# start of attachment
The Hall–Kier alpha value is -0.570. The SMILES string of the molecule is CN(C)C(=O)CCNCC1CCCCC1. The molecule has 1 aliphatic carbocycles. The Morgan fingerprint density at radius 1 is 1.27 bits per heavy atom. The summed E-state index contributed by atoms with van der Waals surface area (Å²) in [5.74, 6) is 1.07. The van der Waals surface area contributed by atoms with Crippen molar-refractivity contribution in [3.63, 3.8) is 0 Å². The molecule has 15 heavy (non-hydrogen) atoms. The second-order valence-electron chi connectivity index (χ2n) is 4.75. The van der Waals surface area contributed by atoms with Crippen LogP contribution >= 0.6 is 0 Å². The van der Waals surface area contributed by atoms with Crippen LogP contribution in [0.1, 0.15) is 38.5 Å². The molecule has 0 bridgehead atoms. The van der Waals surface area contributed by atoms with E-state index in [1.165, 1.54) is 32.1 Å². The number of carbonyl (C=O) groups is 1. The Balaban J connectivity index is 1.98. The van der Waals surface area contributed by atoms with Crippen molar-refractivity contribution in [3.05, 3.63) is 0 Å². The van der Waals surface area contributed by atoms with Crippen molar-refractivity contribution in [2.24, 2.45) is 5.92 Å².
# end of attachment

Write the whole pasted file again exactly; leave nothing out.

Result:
The Hall–Kier alpha value is -0.570. The SMILES string of the molecule is CN(C)C(=O)CCNCC1CCCCC1. The molecule has 1 aliphatic carbocycles. The Morgan fingerprint density at radius 1 is 1.27 bits per heavy atom. The summed E-state index contributed by atoms with van der Waals surface area (Å²) in [5.74, 6) is 1.07. The van der Waals surface area contributed by atoms with Crippen molar-refractivity contribution in [3.63, 3.8) is 0 Å². The molecule has 15 heavy (non-hydrogen) atoms. The second-order valence-electron chi connectivity index (χ2n) is 4.75. The van der Waals surface area contributed by atoms with Crippen LogP contribution >= 0.6 is 0 Å². The van der Waals surface area contributed by atoms with Crippen LogP contribution in [0.1, 0.15) is 38.5 Å². The molecule has 0 bridgehead atoms. The van der Waals surface area contributed by atoms with E-state index in [1.165, 1.54) is 32.1 Å². The number of carbonyl (C=O) groups is 1. The Balaban J connectivity index is 1.98. The van der Waals surface area contributed by atoms with Crippen molar-refractivity contribution in [3.05, 3.63) is 0 Å². The van der Waals surface area contributed by atoms with Crippen molar-refractivity contribution in [2.24, 2.45) is 5.92 Å².